The white bal­ance con­trol op­tions com­prise auto cor­rec­tion (with a ‘Keep Warm Colour’ set­ting for use when shoot­ing un­der tung­sten light­ing), a choice of six pre­sets (the un­der­wa­ter pre­set has been deleted), pro­vi­sions for stor­ing up to four cus­tom mea­sure­ments (which is gen­er­ous), and man­ual colour tem­per­a­ture con­trol (over a range of 2000 to 14,000 de­grees Kelvin). As we’ve noted pre­vi­ously, Olym­pus again goes its own way here, call­ing the cus­tom mea­sure­ments “one-touch white bal­ance”, and the man­ual colour tem­per­a­ture set­tings “cus­tom white bal­ance”. Fine-tun­ing is avail­able for all the pre­sets, the four cus­tom mea­sure­ments and both auto modes.

The ‘Art Fil­ter’ ef­fects now num­ber 15 (30, if you count the vari­a­tions) and these can ei­ther op­er­ate as a stand-alone shoot­ing modes or ap­plied to the PASM modes. How­ever, some con­trol op­tions are still avail­able with the for­mer, in­clud­ing ex­po­sure shift and ex­po­sure com­pen­sa­tion.

The six ‘Pic­ture Mode’ pre­sets are un­changed and the five for colour cap­ture have ad­justable pa­ram­e­ters for sharp­ness, con­trast, colour sat­u­ra­tion and tonal gra­da­tion. Ad­di­tion­ally, this last pa­ram­e­ter can be set to Nor­mal, Auto, High Key or Low Key. The Monochrome ‘Pic­ture Mode’ is ad­justable for con­trast, sharp­ness and gra­da­tion, plus there’s a set of con­trast con­trol fil­ters (yel­low, or­ange, red and green) and ton­ing ef­fects (sepia, blue, pur­ple or green). One mod­i­fied ‘Pic­ture Mode’ can be stored as a cus­tom pre­set.

In The hand

Olym­pus es­sen­tially de­fines the cam­era’s shoot­ing mode via the ex­po­sure mode group­ings – i.e. the fully auto con­trol, the stan­dard ‘PASM’ set, the sub­ject/scene pro­grams (and ‘Ad­vanced Photo’ func­tions), and the ‘Art Fil­ter’ ef­fects. Sub­se­quently, con­trol and dis­play set­tings are in­de­pen­dently se­lectable for each, and with vary­ing scope for cus­tomi­sa­tion. This in­cludes the func­tions of the in­put wheels in each of the ‘PASM’ modes and two ‘Fn’ but­tons, but not the four quad­rants of the nav­i­ga­tor con­trol, now per­ma­nently as­signed to short cuts.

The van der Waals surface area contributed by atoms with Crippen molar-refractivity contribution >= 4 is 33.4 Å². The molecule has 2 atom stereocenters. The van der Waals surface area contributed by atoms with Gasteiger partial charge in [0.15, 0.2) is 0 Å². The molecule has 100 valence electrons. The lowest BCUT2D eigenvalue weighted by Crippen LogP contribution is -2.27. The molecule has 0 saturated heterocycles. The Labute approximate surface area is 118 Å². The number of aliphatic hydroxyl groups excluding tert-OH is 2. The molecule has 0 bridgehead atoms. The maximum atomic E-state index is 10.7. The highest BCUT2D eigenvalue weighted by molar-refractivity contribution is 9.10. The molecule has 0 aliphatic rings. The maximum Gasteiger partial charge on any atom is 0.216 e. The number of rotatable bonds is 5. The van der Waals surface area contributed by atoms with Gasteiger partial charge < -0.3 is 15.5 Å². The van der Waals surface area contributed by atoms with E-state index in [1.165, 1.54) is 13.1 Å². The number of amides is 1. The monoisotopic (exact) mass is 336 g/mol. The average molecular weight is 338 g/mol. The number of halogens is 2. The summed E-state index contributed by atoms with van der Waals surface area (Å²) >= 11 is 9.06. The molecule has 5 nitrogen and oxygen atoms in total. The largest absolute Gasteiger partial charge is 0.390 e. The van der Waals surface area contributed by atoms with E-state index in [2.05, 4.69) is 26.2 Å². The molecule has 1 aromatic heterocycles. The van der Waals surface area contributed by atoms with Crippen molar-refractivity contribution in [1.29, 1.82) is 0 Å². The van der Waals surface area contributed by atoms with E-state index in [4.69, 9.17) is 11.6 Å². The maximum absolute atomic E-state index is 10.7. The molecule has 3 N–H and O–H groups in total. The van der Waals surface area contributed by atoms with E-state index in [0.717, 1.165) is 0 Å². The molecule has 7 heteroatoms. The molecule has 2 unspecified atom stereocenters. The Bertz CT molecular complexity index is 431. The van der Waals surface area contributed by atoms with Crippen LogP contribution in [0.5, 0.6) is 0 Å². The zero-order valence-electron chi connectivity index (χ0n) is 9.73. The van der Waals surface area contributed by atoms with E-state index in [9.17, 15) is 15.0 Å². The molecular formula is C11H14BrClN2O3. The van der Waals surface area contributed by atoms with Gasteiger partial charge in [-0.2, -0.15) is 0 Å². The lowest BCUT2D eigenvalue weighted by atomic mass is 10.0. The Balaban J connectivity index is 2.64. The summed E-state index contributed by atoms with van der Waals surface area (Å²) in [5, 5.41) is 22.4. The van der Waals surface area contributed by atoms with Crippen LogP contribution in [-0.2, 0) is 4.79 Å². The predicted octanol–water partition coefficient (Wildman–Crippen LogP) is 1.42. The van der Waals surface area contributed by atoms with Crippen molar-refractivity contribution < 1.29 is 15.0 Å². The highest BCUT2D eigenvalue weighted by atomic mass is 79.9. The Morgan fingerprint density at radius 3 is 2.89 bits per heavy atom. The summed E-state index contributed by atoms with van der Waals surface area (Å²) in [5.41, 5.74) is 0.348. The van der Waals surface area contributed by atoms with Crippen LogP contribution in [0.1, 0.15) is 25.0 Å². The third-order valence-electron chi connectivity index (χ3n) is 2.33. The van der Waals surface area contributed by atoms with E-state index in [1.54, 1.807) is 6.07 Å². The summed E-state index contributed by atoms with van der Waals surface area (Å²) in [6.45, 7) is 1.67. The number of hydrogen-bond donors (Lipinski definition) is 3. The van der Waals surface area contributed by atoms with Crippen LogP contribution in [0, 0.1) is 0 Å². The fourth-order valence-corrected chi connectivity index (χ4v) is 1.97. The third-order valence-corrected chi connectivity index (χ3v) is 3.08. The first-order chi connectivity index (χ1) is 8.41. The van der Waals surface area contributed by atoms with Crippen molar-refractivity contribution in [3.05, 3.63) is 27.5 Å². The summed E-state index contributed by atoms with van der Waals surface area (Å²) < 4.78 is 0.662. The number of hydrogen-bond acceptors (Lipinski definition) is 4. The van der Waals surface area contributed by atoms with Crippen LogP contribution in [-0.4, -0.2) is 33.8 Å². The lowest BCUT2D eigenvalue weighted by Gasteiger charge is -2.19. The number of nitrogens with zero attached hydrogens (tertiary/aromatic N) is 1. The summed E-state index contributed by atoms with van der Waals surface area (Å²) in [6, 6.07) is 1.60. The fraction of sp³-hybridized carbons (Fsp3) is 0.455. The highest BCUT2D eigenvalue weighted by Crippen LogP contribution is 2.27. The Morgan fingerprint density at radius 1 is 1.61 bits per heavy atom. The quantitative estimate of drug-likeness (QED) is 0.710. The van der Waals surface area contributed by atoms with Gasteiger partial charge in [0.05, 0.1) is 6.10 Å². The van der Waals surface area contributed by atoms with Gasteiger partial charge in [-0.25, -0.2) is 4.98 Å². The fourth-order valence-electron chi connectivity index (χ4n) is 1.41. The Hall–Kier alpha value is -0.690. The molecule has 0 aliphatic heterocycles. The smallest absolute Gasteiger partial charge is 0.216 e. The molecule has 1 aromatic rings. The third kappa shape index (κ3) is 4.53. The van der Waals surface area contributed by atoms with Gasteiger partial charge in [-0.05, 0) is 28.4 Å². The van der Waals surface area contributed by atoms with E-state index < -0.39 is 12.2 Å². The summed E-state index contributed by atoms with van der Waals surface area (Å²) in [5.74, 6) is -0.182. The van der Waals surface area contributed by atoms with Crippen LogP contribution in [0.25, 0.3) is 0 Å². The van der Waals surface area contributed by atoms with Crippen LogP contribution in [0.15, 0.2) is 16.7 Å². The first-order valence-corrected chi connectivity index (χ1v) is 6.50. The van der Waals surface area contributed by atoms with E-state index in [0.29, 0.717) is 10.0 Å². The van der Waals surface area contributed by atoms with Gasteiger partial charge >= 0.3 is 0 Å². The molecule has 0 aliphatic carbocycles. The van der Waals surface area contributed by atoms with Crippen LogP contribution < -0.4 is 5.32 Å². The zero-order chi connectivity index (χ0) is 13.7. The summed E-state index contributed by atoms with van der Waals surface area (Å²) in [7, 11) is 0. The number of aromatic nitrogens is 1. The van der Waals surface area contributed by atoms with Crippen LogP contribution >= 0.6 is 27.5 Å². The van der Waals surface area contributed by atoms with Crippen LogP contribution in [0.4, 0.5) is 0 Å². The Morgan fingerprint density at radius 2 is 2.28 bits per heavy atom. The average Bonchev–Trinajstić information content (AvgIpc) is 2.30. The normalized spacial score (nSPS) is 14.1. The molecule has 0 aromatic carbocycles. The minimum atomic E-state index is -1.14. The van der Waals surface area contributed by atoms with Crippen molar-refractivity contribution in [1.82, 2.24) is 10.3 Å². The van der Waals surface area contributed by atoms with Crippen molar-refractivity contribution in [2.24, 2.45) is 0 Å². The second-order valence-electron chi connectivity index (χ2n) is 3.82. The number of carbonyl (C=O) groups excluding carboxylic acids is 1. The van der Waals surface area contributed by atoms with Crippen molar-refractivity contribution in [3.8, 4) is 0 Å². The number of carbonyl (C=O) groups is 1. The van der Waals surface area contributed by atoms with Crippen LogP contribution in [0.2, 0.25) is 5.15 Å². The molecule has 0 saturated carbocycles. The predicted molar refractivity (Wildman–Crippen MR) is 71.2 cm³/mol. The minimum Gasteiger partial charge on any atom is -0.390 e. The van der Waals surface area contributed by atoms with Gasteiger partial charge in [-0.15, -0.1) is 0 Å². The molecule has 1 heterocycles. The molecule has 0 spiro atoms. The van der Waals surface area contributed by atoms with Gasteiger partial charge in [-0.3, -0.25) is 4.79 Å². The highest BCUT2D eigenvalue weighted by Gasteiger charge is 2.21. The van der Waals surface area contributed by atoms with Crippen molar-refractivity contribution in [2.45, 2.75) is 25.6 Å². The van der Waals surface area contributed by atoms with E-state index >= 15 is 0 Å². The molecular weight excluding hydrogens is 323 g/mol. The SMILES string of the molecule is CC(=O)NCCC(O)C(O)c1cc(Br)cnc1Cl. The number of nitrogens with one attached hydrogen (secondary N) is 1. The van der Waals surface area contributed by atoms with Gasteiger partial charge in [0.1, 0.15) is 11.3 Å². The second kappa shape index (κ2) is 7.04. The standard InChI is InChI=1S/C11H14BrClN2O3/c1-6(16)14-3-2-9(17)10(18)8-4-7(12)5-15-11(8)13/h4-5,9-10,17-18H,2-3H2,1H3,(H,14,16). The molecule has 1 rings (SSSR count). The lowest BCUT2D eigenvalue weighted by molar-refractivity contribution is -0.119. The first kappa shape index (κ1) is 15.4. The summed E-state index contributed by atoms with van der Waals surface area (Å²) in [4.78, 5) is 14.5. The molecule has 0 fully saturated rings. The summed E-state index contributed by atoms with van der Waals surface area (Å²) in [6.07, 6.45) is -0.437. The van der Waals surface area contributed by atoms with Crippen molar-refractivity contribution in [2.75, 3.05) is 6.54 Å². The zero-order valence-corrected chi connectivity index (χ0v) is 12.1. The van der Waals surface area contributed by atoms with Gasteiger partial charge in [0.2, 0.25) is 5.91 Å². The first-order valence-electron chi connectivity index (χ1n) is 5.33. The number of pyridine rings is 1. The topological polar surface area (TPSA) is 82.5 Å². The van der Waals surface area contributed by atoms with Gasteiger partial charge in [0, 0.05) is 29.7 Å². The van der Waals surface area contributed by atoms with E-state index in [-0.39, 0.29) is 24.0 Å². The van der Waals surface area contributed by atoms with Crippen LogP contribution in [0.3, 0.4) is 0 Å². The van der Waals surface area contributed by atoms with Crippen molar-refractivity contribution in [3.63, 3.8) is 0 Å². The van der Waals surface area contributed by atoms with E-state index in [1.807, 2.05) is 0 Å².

There are two cus­tom op­tions for the live view screen which

al­low for the ac­ti­va­tion of a re­al­time his­togram, high­light and shadow warn­ings (you have to have both) and a dual-axis level dis­play. The real-time his­togram in­cludes an in­ter­nal sec­tion – dis­played in green – which shows the bright­ness val­ues at the se­lected fo­cus­ing point (or clus­ter of points). Ad­di­tion­ally, there’s a choice of six grid guides. The op­tion of con­fig­ur­ing the EVF’s dis­play sep­a­rately to the mon­i­tor screen has been re­moved as has the for­mer’s ‘Sim­u­lated Op­ti­cal Viewfinder’ set­ting. Once again, S-OVF is a fea­ture we’ve rarely felt a need to use, as the EVF is far more useful with its pre­view ca­pa­bil­i­ties en­abled.

The im­age re­view/re­play screens can be con­fig­ured to in­clude a thumb­nail im­age with a full set of his­tograms (i.e. bright­ness and RGB chan­nels), a larger bright­ness-only his­togram su­per­im­posed over the im­age, high­light and shadow warn­ings and a ‘Light Box’ dis­play for the side-by-side com­par­i­son of two im­ages with si­mul­ta­ne­ous zoom­ing which is very handy for com­par­ing fo­cus. The thumb­nail pages com­prise four, nine, 25 or 100 im­ages plus a cal­en­dar dis­play. Both the re­play screens and the thumb­nail pages can be pre­s­e­lected as de­sired via the Cus­tom Menu. Touch con­trols are avail­able for brows­ing, zoom­ing and scrolling through the thumb­nails.